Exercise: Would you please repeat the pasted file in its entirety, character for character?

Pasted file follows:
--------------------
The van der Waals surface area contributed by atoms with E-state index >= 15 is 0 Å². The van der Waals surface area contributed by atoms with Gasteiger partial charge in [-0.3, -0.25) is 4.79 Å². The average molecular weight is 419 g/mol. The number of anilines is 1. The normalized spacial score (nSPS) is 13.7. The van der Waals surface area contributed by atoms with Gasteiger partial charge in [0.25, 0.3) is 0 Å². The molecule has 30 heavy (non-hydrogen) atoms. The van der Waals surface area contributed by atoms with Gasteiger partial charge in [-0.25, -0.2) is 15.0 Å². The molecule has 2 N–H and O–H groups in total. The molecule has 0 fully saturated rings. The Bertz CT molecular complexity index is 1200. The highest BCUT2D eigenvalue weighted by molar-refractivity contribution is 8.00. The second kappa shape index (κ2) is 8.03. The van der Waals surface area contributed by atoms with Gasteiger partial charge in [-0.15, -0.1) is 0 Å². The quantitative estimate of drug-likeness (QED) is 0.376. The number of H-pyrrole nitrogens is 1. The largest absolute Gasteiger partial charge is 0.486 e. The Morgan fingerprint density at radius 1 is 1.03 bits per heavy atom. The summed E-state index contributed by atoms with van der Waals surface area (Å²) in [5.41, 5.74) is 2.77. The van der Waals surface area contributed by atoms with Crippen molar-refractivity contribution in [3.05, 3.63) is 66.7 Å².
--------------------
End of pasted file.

The van der Waals surface area contributed by atoms with E-state index >= 15 is 0 Å². The van der Waals surface area contributed by atoms with Gasteiger partial charge in [-0.3, -0.25) is 4.79 Å². The average molecular weight is 419 g/mol. The number of anilines is 1. The normalized spacial score (nSPS) is 13.7. The van der Waals surface area contributed by atoms with Gasteiger partial charge in [0.25, 0.3) is 0 Å². The molecule has 30 heavy (non-hydrogen) atoms. The van der Waals surface area contributed by atoms with Gasteiger partial charge in [-0.25, -0.2) is 15.0 Å². The molecule has 2 N–H and O–H groups in total. The molecule has 0 fully saturated rings. The Bertz CT molecular complexity index is 1200. The highest BCUT2D eigenvalue weighted by molar-refractivity contribution is 8.00. The second kappa shape index (κ2) is 8.03. The van der Waals surface area contributed by atoms with Gasteiger partial charge in [-0.15, -0.1) is 0 Å². The quantitative estimate of drug-likeness (QED) is 0.376. The number of H-pyrrole nitrogens is 1. The largest absolute Gasteiger partial charge is 0.486 e. The Morgan fingerprint density at radius 1 is 1.03 bits per heavy atom. The summed E-state index contributed by atoms with van der Waals surface area (Å²) in [5.41, 5.74) is 2.77. The van der Waals surface area contributed by atoms with Crippen molar-refractivity contribution in [3.05, 3.63) is 66.7 Å².